Current Affairs is a dynamic and undefined part of the UPSC Syllabus that puts aspirants in a dilemma thinking how and from where to start current affairs preparations for IAS. The one area you should never skip during the preparation for UPSC exam is Current Affairs. The objective of the UPSC exam is to test the awareness and the depth of understanding of the candidates regarding the recent happenings.
Rules while preparing:
1. Limit your sources
A fundamental problem with Current affairs is the deluge of reading material. Some aspirants spend an indefinite amount of time researching the “best website” and the ‘best coaching material’ website for current affairs and invest less time actually reading it. Others have this perfectionist mindset that forces them to make copious notes and compilations from tons of material available in the market. Desist from this. Do your research for a day, decide on your sources, and stick with it. You’ll do just fine.
2.Limit your time
The problem with most aspirants is not that they neglect newspapers, but they overplay its importance. Some read newspapers for almost 3-4 hours a day, leaving them with no time to read other subjects.
Current affairs are important, newspapers are important, but not so much that you invest disproportionate amount of time in it. In my experience, ideally one should finish reading day’s current affairs under 2 hours. 3-4 hours for everyday current affairs is an overkill.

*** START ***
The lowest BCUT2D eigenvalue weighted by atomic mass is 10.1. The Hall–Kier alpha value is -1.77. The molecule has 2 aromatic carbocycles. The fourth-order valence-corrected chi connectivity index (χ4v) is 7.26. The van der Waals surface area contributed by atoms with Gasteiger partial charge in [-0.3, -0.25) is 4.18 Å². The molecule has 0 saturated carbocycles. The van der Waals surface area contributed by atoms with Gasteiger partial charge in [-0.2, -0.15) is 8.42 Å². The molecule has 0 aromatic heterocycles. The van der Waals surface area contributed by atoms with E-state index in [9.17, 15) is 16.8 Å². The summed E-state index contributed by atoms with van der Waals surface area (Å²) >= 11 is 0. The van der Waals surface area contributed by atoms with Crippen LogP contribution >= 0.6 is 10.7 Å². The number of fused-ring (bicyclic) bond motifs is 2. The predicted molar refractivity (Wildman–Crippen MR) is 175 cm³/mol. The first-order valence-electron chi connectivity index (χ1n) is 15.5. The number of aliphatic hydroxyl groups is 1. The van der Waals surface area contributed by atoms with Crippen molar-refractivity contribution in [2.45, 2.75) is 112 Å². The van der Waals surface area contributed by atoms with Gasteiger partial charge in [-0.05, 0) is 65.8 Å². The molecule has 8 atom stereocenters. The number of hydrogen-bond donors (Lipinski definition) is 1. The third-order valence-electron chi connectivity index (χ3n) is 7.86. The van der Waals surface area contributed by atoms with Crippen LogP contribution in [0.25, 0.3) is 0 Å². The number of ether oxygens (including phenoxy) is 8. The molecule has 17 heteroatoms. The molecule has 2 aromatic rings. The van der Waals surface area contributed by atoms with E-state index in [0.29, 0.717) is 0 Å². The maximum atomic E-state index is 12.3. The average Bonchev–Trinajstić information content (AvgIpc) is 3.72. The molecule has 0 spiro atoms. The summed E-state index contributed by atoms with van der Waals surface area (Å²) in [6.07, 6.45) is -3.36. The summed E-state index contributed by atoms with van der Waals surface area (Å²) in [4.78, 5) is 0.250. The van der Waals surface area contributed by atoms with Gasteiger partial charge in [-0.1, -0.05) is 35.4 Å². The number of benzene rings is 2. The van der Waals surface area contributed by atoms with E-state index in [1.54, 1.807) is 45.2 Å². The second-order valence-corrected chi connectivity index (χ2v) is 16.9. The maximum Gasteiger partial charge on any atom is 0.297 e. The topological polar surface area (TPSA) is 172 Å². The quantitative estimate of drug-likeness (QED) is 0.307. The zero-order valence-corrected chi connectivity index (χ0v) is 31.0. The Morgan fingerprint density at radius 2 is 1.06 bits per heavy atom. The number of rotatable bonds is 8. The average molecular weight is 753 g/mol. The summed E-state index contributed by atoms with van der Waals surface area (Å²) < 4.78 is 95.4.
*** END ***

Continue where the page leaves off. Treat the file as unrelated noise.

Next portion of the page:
3. Focus on issues, not news
What’s the difference? News talks about an incident. Issues focus on ideas. Let me give you a couple of examples.
Prime Minister talking about $5 trillion economy is news. Merely focusing on the speech or what’s reported in the newspapers isn’t enough. You must research and understand the larger issue: Why the number 5 trillion? What sectors to focus on and what steps should the government take? How should we rapidly increase the pace of investment? What are the impediments facing the economy? How can we overcome them to realise the 5 trillion goal by 2024? etc.
The International Court of Justice’s (ICJ) verdict on Kulbhushan Jadhav is news. But the larger issue is about bilateral relations between India and Pakistan, ICJ— its structure and mandate, who are its subjects, how are cases referred to the court, India’s role in global fora etc.
Strategies for Preparation:
- Practice 50 MCQs on current affairs daily (Practice GS SCORE Weekly Current Affairs MCQs).
- When the exam is nearer practice 100 MCQs daily (Join GS SCORE PT Test Series)
- Revise at the end of the month.
Understand your syllabus:
An accurate understanding of the nature, clarity, and scope of the syllabus is crucial for good preparation. It helps in understanding what to read and what not to read. The questions asked in the exam are always within the syllabus and hence keeping a close eye on syllabus is fundamental.
Current Affair sources:
- Daily Newspapers
- GS SCORE Weekly Current Affairs Compilation
- All India Radio